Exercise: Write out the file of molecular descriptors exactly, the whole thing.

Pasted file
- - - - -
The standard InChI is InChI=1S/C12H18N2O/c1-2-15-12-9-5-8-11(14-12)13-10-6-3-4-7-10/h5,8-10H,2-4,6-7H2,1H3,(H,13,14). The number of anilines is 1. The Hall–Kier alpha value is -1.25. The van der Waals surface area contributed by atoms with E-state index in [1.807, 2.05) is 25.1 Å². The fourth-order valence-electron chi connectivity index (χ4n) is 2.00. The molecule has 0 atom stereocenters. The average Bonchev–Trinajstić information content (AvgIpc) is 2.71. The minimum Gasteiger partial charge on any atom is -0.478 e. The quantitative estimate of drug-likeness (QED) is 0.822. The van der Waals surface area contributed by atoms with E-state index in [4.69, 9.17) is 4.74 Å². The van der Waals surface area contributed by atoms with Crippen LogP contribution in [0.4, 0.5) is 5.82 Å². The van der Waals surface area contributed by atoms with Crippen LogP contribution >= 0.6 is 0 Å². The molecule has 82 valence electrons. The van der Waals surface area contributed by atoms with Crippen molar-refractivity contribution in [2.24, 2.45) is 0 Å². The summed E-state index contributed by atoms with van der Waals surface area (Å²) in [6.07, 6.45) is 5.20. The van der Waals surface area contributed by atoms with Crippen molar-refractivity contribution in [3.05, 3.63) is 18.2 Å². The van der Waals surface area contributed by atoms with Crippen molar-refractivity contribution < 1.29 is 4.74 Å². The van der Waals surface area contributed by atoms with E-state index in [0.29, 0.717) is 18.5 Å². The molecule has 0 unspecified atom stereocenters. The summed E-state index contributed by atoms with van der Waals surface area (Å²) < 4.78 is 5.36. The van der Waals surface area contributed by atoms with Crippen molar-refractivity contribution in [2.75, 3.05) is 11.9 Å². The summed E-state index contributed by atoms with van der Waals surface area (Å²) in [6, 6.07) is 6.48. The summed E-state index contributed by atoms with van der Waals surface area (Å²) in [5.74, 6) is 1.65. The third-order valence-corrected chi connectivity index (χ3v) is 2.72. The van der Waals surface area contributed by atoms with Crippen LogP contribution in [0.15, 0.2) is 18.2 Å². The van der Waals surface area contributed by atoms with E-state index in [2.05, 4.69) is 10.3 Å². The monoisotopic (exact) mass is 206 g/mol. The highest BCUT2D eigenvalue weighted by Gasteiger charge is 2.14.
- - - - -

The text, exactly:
The standard InChI is InChI=1S/C12H18N2O/c1-2-15-12-9-5-8-11(14-12)13-10-6-3-4-7-10/h5,8-10H,2-4,6-7H2,1H3,(H,13,14). The number of anilines is 1. The Hall–Kier alpha value is -1.25. The van der Waals surface area contributed by atoms with E-state index in [1.807, 2.05) is 25.1 Å². The fourth-order valence-electron chi connectivity index (χ4n) is 2.00. The molecule has 0 atom stereocenters. The average Bonchev–Trinajstić information content (AvgIpc) is 2.71. The minimum Gasteiger partial charge on any atom is -0.478 e. The quantitative estimate of drug-likeness (QED) is 0.822. The van der Waals surface area contributed by atoms with E-state index in [4.69, 9.17) is 4.74 Å². The van der Waals surface area contributed by atoms with Crippen LogP contribution in [0.4, 0.5) is 5.82 Å². The van der Waals surface area contributed by atoms with Crippen LogP contribution >= 0.6 is 0 Å². The molecule has 82 valence electrons. The van der Waals surface area contributed by atoms with Crippen molar-refractivity contribution in [2.24, 2.45) is 0 Å². The summed E-state index contributed by atoms with van der Waals surface area (Å²) in [6.07, 6.45) is 5.20. The van der Waals surface area contributed by atoms with Crippen molar-refractivity contribution in [3.05, 3.63) is 18.2 Å². The van der Waals surface area contributed by atoms with Crippen molar-refractivity contribution < 1.29 is 4.74 Å². The van der Waals surface area contributed by atoms with E-state index in [0.29, 0.717) is 18.5 Å². The molecule has 0 unspecified atom stereocenters. The summed E-state index contributed by atoms with van der Waals surface area (Å²) < 4.78 is 5.36. The van der Waals surface area contributed by atoms with Crippen molar-refractivity contribution in [2.75, 3.05) is 11.9 Å². The summed E-state index contributed by atoms with van der Waals surface area (Å²) in [6, 6.07) is 6.48. The summed E-state index contributed by atoms with van der Waals surface area (Å²) in [5.74, 6) is 1.65. The third-order valence-corrected chi connectivity index (χ3v) is 2.72. The van der Waals surface area contributed by atoms with Crippen LogP contribution in [0.15, 0.2) is 18.2 Å². The van der Waals surface area contributed by atoms with E-state index in [2.05, 4.69) is 10.3 Å². The monoisotopic (exact) mass is 206 g/mol. The highest BCUT2D eigenvalue weighted by Gasteiger charge is 2.14.